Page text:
All Persons born in the British American Colonies are by the laws of God and nature, and by the Common law of England, exclusive of all charters from the Crown, well Entitled, and by the Acts of the British Parliament are declared to be entitled to all the natural essential inherent & inseperable Rights Liberties and Privileges of Subjects born in Great Britain, or within the Realm. Among those Rights are the following; which no men or body of men, consistently with their own rights as men and citizens or members of society, can for themselves give up, or take away from others

First, "The first fundamental positive law of all Commonwealths or States, is the establishing the legislative power; as the first fundamental natural law also, which is to govern even the legislative power itself, is the preservation of the Society." (footnote: Locke on Government [sec. 134]. Salus Populi Suprema Lex esto— ["Let the safety of the people be the supreme law." Locke, sec. 158])

Secondly, The Legislative has no right to absolute arbitrary power over the lives and fortunes of the people: Nor can mortals assume a prerogative, not only too high for men, but for Angels; and therefore reserved for the exercise of the Deity alone. —

"The Legislative cannot Justly assume to itself a power to rule by extempore arbitrary decrees; but it is bound to see that Justice is dispensed, and that the rights of the subjects be decided, by promulgated, standing and known laws, and authorized independent Judges;" that is independent as far as possible of Prince or People. "There shall be one rule of Justice for rich and poor; for the favorite in Court, and the Countryman at the Plough." (footnote: Locke [sec. 136, 142] —)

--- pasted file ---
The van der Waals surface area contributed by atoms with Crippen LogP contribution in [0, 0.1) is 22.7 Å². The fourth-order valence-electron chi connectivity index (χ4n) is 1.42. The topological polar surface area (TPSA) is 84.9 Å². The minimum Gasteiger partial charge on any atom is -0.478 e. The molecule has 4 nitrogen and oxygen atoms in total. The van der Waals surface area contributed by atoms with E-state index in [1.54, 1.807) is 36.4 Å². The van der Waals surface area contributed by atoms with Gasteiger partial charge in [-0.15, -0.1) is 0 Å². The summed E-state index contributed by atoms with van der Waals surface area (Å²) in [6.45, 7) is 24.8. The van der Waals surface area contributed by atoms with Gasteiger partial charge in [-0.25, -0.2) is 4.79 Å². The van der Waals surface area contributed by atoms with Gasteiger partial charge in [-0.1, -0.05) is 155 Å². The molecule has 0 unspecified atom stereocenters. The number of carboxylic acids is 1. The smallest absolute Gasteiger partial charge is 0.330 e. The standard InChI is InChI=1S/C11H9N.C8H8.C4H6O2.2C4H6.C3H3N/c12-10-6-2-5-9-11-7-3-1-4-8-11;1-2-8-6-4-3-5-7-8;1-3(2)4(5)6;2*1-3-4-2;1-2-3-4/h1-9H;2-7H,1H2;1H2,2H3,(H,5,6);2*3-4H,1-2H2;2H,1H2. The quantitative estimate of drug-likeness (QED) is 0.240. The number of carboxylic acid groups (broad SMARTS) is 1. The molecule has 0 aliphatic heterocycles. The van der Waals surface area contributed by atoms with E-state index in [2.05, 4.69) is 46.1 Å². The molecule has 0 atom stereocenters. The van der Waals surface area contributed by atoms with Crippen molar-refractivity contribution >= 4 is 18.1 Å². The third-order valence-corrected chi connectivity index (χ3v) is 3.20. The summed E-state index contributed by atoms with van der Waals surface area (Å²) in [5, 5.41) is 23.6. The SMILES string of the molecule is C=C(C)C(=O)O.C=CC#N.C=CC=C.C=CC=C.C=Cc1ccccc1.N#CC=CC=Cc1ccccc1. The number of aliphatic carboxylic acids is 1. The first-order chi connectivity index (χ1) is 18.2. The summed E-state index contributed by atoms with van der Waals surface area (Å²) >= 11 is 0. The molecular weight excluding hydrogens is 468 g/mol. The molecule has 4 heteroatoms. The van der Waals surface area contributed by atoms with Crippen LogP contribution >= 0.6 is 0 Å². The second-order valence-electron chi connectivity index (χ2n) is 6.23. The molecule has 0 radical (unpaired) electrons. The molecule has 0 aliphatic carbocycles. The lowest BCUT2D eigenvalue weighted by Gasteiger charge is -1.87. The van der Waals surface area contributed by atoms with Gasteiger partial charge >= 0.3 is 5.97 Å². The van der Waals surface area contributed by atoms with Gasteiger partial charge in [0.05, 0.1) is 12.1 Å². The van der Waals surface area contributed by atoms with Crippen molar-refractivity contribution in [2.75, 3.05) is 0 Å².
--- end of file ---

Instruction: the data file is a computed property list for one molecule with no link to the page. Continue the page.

Thirdly, The supreme power cannot Justly take from any man, any part of his property without his consent, in person or by his Representative. —

These are some of the first principles of natural law & Justice, and the great Barriers of all free states, and of the British Constitution in particular. It is utterly irreconcilable to these principles, and to many other fundamental maxims of the common law, common sense and reason, that a British house of commons, should have a right, at pleasure, to give and grant the property of the Colonists. That these Colonists are well entitled to all the essential rights, liberties and privileges of men and freemen, born in Britain, is manifest, not only from the Colony charter, in general, but acts of the British Parliament…. Had the Colonists a right to return members to the British parliament, it would only be hurtful; as from their local situation and circumstances it is impossible they should be ever truly and properly represented there. The inhabitants of this country in all probability in a few years will be more numerous, than those of Great Britain and Ireland together; yet it is absurdly expected by the promoters of the present measures [that is, the British attempt to tax and rule the colonies without their consent], that these, with their posterity to all generations, should be easy while their property shall be disposed of by a house of commons at three thousand miles distant from them….

A List of Infringements & Violations of Rights [omitted here].

[From Writings of Samuel Adams, ed. Cushing, 2:350-369. The footnotes are in the original. Material in angular brackets was added by the editor.—TGW.]